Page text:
Recipe Swap: Chayote squash cooks up quick like zucchini | Dining

Recipe Swap: Chayote squash cooks up quick like zucchini | Dining

Mary Samuels recently wrote to ask about chayote squash and the best ways to prepare it.

Chayote squash is a member of the gourd family, Cucurbitaceae. Though firmer than zucchini or summer squash, it generally can be prepared in the same ways as those vegetables.

It is popular in the Caribbean and Mexico, and it shows up in Creole dishes in New Orleans under the name mirliton.

Chayote (pronounced CHY-o-TAY) typically is cooked but can be eaten raw in salads, where it adds a nice wet crunch with a texture (though not flavor) somewhat similar to a green apple. In appearance, it resembles a green pear whole or a green apple chopped. The flavor is mild — some would say bland — not unlike cucumber or zucchini.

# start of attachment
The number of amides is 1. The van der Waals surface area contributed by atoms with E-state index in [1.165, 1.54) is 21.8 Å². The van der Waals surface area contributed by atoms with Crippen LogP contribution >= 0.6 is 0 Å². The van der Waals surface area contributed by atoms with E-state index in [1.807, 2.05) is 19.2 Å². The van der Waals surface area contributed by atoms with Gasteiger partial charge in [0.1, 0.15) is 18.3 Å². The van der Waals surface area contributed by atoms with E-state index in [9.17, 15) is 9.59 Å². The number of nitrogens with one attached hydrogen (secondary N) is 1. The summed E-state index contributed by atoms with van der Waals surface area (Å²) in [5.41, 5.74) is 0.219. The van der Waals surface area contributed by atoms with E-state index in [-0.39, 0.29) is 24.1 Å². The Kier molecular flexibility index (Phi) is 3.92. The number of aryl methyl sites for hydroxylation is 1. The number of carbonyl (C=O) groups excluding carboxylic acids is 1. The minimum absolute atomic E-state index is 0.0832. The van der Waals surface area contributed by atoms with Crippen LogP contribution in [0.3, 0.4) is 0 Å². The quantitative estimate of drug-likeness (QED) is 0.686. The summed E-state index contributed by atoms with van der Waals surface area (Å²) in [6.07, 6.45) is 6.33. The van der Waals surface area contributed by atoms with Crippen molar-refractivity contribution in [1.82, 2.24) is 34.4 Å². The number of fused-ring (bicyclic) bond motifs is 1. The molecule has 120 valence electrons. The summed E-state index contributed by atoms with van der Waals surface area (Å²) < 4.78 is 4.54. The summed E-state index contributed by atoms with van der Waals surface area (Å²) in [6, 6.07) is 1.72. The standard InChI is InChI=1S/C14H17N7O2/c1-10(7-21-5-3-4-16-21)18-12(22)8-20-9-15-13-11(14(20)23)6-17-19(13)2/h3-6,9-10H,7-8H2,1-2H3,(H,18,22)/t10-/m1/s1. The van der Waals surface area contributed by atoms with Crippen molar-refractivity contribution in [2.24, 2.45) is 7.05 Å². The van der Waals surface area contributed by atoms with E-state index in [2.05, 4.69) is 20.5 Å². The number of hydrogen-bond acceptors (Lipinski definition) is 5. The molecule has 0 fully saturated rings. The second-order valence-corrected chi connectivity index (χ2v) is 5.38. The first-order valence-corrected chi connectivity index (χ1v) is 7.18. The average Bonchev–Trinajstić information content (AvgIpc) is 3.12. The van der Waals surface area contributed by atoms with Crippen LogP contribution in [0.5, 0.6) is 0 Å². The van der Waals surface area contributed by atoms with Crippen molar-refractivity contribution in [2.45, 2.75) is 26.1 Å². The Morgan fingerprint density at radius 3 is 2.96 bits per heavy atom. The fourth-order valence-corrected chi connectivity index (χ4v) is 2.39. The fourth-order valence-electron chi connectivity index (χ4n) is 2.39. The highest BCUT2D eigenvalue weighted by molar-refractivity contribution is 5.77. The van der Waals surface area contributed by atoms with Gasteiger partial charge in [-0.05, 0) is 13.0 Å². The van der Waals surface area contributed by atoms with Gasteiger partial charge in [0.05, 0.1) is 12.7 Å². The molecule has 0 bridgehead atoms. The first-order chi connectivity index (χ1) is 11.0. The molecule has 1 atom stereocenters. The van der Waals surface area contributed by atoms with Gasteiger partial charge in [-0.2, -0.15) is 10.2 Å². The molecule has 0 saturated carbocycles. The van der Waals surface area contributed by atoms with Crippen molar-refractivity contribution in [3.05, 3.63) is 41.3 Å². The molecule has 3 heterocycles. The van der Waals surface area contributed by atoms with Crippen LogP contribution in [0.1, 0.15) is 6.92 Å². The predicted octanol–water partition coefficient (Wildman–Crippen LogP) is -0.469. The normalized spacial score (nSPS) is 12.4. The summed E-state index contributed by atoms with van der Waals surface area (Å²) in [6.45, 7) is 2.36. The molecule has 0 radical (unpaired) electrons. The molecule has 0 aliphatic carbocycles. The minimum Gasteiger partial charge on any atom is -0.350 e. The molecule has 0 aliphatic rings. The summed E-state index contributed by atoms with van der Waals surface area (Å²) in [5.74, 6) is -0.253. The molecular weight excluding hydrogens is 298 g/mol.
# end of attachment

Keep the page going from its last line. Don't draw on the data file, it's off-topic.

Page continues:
The skin can be a bit tough, so some people remove it. But sometimes it is tender enough to be used as is. There also is a seed in the middle, but most people eat that.

A quick sauté with some favorite herbs or spices, onion and another vegetables, such as tomato, can make a nice side vegetable, especially for chicken or fish. It also is sometimes steamed — or steamed until partially cooked, then finished with a couple minutes of sautéing. It also can be tossed with oil, salt, pepper and any favorite herbs or spices and roasted — about 20 minutes at 425 degrees.

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